Thursday, January 21, 2010


Los Angeles County Museum of Art

David Maisel  
Butte, Montana #7, 1999, printed 2001
Photograph, Chromogenic development print
Image: 47 1/4 x 47 1/4 in. (120.02 x 120.02 cm)
Sheet: 47 1/2 x 47 1/2 in. (120.65 x 120.65 cm)
Ralph M. Parsons Fund  
Black Map Series: The Mining Project
Edition 1/5 

David Maisel
The Lake Project #8, 2001
Photograph, Chromogenic development print, Image: 47 1/4 x 47 1/4 in. (120.02 x 120.02 cm); Sheet: 47 1/2 x 47 1/2 in. (120.65 x 120.65 cm)
Ralph M. Parsons Fund 
Black Map Series: The Lake Project

David Maisel  
Terminal Mirage #215-9, 2003, printed 2005
Photograph, Chromogenic development print
Image and sheet: 48 x 48 in. (121.92 x 121.92 cm)
Gift of the artist in honor of Robert Sobieszek 
Descriptive Title: Robert Smithson's "Spiral Jetty", 1970
Artist’s proof

David Maisel
Lake Project #16 
Chromogenic development print
Image/paper: 29 in x 29 in
Gift of Sari and James A. Klein

David Maisel
Oblivion 5n 
Chromogenic development print face mounted to plexiglass
Overall: 40 in x 40 in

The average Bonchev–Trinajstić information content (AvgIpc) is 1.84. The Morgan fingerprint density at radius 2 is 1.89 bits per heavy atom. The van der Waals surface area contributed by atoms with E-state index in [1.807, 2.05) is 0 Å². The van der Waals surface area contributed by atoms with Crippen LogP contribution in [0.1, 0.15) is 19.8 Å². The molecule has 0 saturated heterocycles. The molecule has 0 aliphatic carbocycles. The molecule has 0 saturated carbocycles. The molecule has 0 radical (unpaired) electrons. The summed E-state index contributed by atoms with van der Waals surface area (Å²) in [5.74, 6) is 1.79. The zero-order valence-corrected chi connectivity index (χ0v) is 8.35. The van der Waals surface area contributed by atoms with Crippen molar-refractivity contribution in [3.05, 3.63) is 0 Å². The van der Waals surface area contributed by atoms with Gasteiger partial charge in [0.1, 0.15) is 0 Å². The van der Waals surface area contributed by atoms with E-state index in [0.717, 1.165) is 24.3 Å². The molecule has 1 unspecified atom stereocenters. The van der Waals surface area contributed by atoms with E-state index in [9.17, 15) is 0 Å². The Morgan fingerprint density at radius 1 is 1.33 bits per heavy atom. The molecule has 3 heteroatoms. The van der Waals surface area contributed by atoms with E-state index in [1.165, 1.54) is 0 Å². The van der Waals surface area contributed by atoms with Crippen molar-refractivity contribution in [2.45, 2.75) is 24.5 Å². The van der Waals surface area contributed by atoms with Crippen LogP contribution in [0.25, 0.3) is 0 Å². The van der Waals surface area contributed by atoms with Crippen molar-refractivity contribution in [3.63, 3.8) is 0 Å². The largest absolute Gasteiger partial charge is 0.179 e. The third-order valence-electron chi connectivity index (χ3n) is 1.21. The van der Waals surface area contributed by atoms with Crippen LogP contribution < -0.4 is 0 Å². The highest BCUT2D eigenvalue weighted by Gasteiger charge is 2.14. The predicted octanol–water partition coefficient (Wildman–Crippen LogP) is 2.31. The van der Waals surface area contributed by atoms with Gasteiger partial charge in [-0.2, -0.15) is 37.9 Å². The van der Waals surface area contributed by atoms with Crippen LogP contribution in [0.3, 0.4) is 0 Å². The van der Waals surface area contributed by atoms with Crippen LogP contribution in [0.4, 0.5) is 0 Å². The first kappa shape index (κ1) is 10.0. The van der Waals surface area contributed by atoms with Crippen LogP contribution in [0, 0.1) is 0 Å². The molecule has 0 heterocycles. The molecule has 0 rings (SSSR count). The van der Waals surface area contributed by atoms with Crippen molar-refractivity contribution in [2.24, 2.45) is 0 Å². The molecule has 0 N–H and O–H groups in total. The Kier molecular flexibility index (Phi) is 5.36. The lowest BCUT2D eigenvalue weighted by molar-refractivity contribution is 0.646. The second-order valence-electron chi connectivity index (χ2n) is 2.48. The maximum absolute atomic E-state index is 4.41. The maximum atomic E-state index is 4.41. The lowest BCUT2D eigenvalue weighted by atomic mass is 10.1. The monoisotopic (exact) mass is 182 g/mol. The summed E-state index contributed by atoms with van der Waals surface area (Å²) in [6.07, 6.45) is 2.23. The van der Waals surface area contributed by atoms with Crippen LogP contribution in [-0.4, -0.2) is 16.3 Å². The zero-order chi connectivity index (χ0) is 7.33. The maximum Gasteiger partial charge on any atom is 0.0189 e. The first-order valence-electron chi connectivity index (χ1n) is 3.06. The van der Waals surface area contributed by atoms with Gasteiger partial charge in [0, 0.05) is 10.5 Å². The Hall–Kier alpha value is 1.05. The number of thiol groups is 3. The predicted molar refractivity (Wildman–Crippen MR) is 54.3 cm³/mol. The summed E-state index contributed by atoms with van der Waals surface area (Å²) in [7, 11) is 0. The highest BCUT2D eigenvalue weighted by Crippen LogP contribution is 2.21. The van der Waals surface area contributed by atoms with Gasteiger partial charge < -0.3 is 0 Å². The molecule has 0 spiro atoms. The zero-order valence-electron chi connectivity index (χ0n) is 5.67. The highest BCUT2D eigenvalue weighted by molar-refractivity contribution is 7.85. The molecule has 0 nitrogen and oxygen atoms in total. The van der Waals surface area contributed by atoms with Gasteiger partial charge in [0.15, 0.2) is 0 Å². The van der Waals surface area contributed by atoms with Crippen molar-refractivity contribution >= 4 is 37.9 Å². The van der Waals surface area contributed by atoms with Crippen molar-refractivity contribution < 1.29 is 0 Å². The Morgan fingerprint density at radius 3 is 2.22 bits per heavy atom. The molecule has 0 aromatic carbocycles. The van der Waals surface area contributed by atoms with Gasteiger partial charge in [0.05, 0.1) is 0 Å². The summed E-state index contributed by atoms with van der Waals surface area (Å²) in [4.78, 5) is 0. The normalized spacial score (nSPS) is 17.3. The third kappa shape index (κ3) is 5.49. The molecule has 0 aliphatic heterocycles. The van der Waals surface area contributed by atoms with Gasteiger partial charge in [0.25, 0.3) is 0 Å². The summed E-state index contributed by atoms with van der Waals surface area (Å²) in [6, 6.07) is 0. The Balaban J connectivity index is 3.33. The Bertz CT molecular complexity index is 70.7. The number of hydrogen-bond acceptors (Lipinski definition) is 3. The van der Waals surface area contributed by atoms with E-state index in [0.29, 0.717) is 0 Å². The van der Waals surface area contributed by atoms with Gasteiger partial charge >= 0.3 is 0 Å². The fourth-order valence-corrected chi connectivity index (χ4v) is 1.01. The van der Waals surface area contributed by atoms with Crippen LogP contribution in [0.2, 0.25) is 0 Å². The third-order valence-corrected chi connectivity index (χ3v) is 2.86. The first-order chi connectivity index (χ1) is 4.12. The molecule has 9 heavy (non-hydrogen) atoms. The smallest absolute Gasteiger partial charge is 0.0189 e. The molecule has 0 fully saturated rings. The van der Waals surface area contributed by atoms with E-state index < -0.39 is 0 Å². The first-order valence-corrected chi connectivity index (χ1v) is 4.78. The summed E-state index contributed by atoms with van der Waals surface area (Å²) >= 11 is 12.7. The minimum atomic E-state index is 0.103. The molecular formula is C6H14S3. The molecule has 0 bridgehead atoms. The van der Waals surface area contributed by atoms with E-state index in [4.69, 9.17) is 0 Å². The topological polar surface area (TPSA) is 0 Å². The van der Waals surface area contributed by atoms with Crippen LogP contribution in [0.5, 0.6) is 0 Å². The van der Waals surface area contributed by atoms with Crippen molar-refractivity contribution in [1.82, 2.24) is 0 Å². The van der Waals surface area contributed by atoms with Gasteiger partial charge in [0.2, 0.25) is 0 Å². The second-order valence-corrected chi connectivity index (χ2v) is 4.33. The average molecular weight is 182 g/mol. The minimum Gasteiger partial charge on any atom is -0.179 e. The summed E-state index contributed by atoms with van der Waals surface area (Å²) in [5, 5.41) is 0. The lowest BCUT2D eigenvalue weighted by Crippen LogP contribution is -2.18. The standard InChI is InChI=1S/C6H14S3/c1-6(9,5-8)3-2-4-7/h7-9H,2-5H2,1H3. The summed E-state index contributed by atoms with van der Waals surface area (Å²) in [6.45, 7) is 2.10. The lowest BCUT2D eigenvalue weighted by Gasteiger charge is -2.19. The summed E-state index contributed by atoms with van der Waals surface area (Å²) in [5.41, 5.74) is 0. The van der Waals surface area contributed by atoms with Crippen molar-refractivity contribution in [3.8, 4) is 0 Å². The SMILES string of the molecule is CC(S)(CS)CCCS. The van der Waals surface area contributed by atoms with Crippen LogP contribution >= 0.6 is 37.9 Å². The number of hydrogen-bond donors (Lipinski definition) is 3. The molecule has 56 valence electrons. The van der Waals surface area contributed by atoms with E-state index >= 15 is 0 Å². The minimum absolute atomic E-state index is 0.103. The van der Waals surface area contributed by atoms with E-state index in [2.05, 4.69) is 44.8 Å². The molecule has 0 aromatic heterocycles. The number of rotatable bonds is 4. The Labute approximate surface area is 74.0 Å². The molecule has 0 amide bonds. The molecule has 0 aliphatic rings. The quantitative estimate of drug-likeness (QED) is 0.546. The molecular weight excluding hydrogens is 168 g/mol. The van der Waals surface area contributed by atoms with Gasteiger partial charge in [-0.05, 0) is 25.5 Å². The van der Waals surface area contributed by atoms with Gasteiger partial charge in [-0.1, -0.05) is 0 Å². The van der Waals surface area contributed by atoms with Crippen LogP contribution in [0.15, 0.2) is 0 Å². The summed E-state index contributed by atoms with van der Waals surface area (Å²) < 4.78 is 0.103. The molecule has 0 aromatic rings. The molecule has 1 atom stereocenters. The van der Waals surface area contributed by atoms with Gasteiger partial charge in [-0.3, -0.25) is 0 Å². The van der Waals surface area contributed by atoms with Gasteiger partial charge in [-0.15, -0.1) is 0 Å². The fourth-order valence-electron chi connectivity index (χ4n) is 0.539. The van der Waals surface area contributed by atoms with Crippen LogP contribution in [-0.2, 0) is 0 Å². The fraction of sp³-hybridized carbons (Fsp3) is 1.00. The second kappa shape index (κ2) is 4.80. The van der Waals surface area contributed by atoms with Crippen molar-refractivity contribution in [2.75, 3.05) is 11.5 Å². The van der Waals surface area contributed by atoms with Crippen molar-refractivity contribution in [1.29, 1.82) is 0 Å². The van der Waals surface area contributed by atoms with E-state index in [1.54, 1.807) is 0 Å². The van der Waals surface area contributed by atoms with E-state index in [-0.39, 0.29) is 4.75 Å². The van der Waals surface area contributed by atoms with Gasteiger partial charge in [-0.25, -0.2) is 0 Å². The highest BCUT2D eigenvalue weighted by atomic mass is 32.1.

Museum purchase

David Maisel
Quarry, Solebury, Pennsylvania
Toned gelatin silver print
23.2 x 24.2 cm. (9 1/8 x 9 1/2 in.)
Gift of David Maisel, Class of 1984

See also:

Aldrich Museum of Contemporary Art
Bowdoin College Art Museum
Brooklyn Museum of Art
Fidelity Investments
George Eastman House
General Mills
Houston Museum of Fine Art
Los Angeles County Museum of Art
Metropolitan Museum of Art
Museum of Contemporary Photography
Portland Museum of Art
Princeton University Museum of Art
Rose Art Museum
Santa Barbara Museum of Art
USB Paine Weber Collection

1 comment:

  1. As an artist myself, I enjoy reading Philip Koch's sensitive writing about Edward Hopper and Andrew Wyeth, who along with Whistler and Rothko, are my favorite American painters.
    I don't live in the United States but have traveled and passed a short time there. But even with the little time spent in your beautiful country, especially in small-town America, I can relate to some of the poetical feel that Hopper and Wyeth had captured in their art, which is for me part of the attraction of their paintings.
    Browsing at wahooart.com the other day, as I do now and then, I find a good selection of Edward Hopper's work, http://EN.WahooArt.com/@/EdwardHopper ,in the big archive of Western Art, that customers can order online for canvas prints and even hand-painted, oil-painting reproductions can be made and sent to them.
    Hopper's surrealistic and depersonalized world is there again. Timeless, yes, as it is still there now in the roadside cafes and diners that I ate at all over America.